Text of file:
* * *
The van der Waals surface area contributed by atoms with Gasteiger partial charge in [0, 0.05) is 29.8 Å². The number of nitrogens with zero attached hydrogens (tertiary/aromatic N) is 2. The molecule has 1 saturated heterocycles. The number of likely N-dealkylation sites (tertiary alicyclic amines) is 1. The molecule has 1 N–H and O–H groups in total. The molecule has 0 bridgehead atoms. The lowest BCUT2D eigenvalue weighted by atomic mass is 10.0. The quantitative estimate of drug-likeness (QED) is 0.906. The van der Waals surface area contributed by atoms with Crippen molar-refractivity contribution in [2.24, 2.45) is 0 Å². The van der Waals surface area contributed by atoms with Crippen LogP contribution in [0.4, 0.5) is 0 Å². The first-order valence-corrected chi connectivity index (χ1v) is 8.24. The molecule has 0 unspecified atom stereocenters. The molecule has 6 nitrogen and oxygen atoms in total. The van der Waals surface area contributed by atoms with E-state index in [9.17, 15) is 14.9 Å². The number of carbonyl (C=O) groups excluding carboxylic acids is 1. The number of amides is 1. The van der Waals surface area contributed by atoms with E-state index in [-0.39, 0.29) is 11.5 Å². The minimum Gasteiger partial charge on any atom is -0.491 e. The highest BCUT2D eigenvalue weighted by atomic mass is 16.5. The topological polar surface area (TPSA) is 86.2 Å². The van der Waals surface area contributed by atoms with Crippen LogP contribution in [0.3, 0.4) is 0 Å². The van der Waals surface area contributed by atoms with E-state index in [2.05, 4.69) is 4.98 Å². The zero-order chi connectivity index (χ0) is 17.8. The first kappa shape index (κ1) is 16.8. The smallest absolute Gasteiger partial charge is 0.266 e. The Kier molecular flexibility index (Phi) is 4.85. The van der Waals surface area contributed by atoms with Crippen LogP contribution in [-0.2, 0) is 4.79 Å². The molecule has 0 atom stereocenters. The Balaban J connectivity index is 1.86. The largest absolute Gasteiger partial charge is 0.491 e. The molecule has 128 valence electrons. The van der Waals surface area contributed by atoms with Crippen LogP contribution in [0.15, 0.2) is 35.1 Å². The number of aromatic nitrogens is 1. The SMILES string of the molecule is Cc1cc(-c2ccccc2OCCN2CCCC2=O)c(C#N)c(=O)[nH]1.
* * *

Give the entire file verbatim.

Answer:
The van der Waals surface area contributed by atoms with Gasteiger partial charge in [0, 0.05) is 29.8 Å². The number of nitrogens with zero attached hydrogens (tertiary/aromatic N) is 2. The molecule has 1 saturated heterocycles. The number of likely N-dealkylation sites (tertiary alicyclic amines) is 1. The molecule has 1 N–H and O–H groups in total. The molecule has 0 bridgehead atoms. The lowest BCUT2D eigenvalue weighted by atomic mass is 10.0. The quantitative estimate of drug-likeness (QED) is 0.906. The van der Waals surface area contributed by atoms with Crippen molar-refractivity contribution in [2.24, 2.45) is 0 Å². The van der Waals surface area contributed by atoms with Crippen LogP contribution in [0.4, 0.5) is 0 Å². The first-order valence-corrected chi connectivity index (χ1v) is 8.24. The molecule has 0 unspecified atom stereocenters. The molecule has 6 nitrogen and oxygen atoms in total. The van der Waals surface area contributed by atoms with E-state index in [9.17, 15) is 14.9 Å². The number of carbonyl (C=O) groups excluding carboxylic acids is 1. The number of amides is 1. The van der Waals surface area contributed by atoms with E-state index in [-0.39, 0.29) is 11.5 Å². The minimum Gasteiger partial charge on any atom is -0.491 e. The highest BCUT2D eigenvalue weighted by atomic mass is 16.5. The topological polar surface area (TPSA) is 86.2 Å². The van der Waals surface area contributed by atoms with Crippen LogP contribution in [0.3, 0.4) is 0 Å². The van der Waals surface area contributed by atoms with E-state index in [2.05, 4.69) is 4.98 Å². The zero-order chi connectivity index (χ0) is 17.8. The first kappa shape index (κ1) is 16.8. The smallest absolute Gasteiger partial charge is 0.266 e. The Kier molecular flexibility index (Phi) is 4.85. The van der Waals surface area contributed by atoms with Crippen LogP contribution in [-0.2, 0) is 4.79 Å². The molecule has 0 atom stereocenters. The Balaban J connectivity index is 1.86. The largest absolute Gasteiger partial charge is 0.491 e. The molecule has 128 valence electrons. The van der Waals surface area contributed by atoms with Crippen LogP contribution in [0.15, 0.2) is 35.1 Å². The number of aromatic nitrogens is 1. The SMILES string of the molecule is Cc1cc(-c2ccccc2OCCN2CCCC2=O)c(C#N)c(=O)[nH]1.